The Mohave Grand Tour

I just spent a good portion of last week driving around Southern California chasing flowers. My last stop in at Santa Rosa and San Jacinto Mountains National Monument had enough beautiful and unique things to warrant its own post–I’ll add that in a couple days. But first I want to show off some of the highlights from the rest of the trip, in which I looped around the Western, Northern, and Central Mohave. My first stop was the Kelso Valley, where the western Mohave meets the Southern Sierras. I had stopped here a few weeks ago, but not much was blooming then. This time I got the timing right, and found the rare monkeyflower for which I was looking, Mimulus shevockii (Kelso Valley Monkeyflower, Phrymaceae)

Mimulus_shevockii_3

The spot also had another uncommon and extremely tiny plant, Canbya candida (Pygmy Poppy, Papaveraceae). I was there early in the morning so the flowers are still closed from the night before. For a sense of scale, the “pebbles” around the plant are actually grains of sand.

Canbya_candida

I then headed over Walker Pass toward the desert floor, stopping to look for a rare species of Astragalus which was not yet in bloom. I did get a consolation prize of a more common species in the same genus, Astragalus purshii (Woolypod Milkvetch, Fabaceae).

Astragalus_purshii_1

I hit the desert floor around Red Rock State Park, and fairly quickly found large numbers of a rare species of Blazing Star, Mentzelia eremophila (Pinyon Blazing Star, Loasaceae).

Also in the area were some nice patches of Linanthus parryae (Sand Blossoms, Polemonaceae). Individuals either have white or purple flowers, sometimes in the same population, as you can see from the second photo.

Further to the southeast at lower elevations, I made a quick stop in some Saltbrush Flats and found the uncommon Goodmania luteola (Yellow Spinecape, Polygonaceae). I know it doesn’t look like much, but it’s the only species in its genus, and to a plant nerd like me, that makes it pretty interesting.

Goodmania_luteola_2

From the Western Mohave, I made the long drive to Death Valley National Park, where I had hoped to find a few beautiful and rare species that only occur on limestone cliffs in the Northern part of the park. Unfortunately, I got the timing wrong, and I was too late to catch these short-lived annuals. That’s not to say the trip wasn’t worth it though. On the way in, I found a couple common, but interesting species

Cleomella obtusifolia (Blunt-leaf Stinkweed, Cleomaceae), a small plant found around salty lakes.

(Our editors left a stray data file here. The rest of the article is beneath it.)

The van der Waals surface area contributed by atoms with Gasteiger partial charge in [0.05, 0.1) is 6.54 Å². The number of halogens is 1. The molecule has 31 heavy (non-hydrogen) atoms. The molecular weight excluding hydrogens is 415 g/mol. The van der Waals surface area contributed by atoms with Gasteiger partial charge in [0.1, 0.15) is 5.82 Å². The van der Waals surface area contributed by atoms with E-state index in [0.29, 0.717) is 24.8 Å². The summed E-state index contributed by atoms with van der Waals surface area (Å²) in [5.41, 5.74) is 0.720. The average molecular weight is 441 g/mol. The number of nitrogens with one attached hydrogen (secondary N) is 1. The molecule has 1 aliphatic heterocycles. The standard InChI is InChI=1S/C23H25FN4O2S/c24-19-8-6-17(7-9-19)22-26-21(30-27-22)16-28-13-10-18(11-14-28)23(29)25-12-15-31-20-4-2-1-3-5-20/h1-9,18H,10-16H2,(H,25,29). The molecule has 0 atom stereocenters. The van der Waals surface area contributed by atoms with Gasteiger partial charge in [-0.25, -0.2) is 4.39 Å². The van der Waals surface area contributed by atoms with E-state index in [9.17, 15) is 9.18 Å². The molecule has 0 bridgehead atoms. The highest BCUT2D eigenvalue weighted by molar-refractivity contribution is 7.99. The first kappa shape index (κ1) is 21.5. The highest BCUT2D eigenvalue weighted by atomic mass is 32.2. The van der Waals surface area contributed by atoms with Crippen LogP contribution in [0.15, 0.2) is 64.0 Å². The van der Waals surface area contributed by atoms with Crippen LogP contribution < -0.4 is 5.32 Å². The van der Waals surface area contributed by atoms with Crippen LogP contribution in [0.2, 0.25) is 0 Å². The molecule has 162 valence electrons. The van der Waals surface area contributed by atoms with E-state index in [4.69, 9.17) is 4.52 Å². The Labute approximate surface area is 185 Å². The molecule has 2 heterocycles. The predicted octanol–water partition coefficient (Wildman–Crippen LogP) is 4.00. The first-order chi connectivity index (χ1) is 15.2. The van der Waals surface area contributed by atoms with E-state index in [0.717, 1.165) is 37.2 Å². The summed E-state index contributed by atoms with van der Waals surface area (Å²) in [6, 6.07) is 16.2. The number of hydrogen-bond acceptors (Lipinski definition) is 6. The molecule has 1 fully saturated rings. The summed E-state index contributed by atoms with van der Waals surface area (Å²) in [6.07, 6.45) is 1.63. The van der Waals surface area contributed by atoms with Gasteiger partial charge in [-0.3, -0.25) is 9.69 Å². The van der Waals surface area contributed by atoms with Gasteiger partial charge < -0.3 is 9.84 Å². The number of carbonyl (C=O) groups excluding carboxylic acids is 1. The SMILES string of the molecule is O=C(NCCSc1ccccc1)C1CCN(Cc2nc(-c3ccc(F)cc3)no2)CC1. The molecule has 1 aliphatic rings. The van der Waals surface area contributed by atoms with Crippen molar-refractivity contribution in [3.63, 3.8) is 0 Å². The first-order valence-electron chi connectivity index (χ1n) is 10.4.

Cleomella_obtusifolia

Eucnide urens (Desert Rocknettle, Loasaceae), a shrub with extremely sharp hairs that I know now not to touch.

Eucnide_urens_2

Despite striking out on the limestone specialists, I did find a couple of rare plants. Salvia funerea (Death Valley Sage, Lamiaceae) is a unique, incredibly woolly shrub with a funky smell found in the mountains around the valley.

Salvia_funerea

The clear prize of the Death Valley leg of the trip was Enceliopsis covillei (Panamint Daisy, Asteraceae). This beautiful sunflower is only found in gypsum soils in a few canyons on the western side of the Panamint mountains. It’s the logo for the California Native Plant Society:

wy8OXHYe

When I got to the area, I was dismayed to find the only road that goes through the range of the species was closed. I quickly formulated a back-up plan, driving as close as I could to the mountains, picking what looked like an interesting canyon with gypsum (the white rock below), and walking in.

2017-04-10 17.30.06

About a mile up the canyon, I found one individual growing completely by itself on the side of the canyon. I shouted pretty loud when I saw it.

After leaving death valley, I spent an evening and morning botanizing around the Barstow area in the Central Mohave. There were a number of interesting plants in the area, including a couple more species from the extremely diverse sunflower family (Asteraceae), Nicolletia occidentalis (Hole-in-the-Sand Plant) and Adenophyllum cooperi (Cooper’s Dogweed, shown with a sleeping bee-fly, Bombylius sp.).

But another plant family, Polemoniaceae, led the highlight reel here. A pink patch of Leptosiphon breviculus (Mohave Linanthus) looked lovely in the evening light

Leptosiphon_breviculus

 

Loeseliastrum matthewsii (Desert Calico, Polemoniaceae) was just beginning to bloom in the area.

Loeseliastrum_matthewsii_2

And another tiny prickly annual with intricately patterned petals Langloisia setosissima (Lilac Sunbonnet) was surprisingly common.

Langloisia_setosissima_1

From Barstow, I made the long drive south to the Santa Rosa Mountains. I’ll detail those highlights in my next post.

 

 

 

 

 

 

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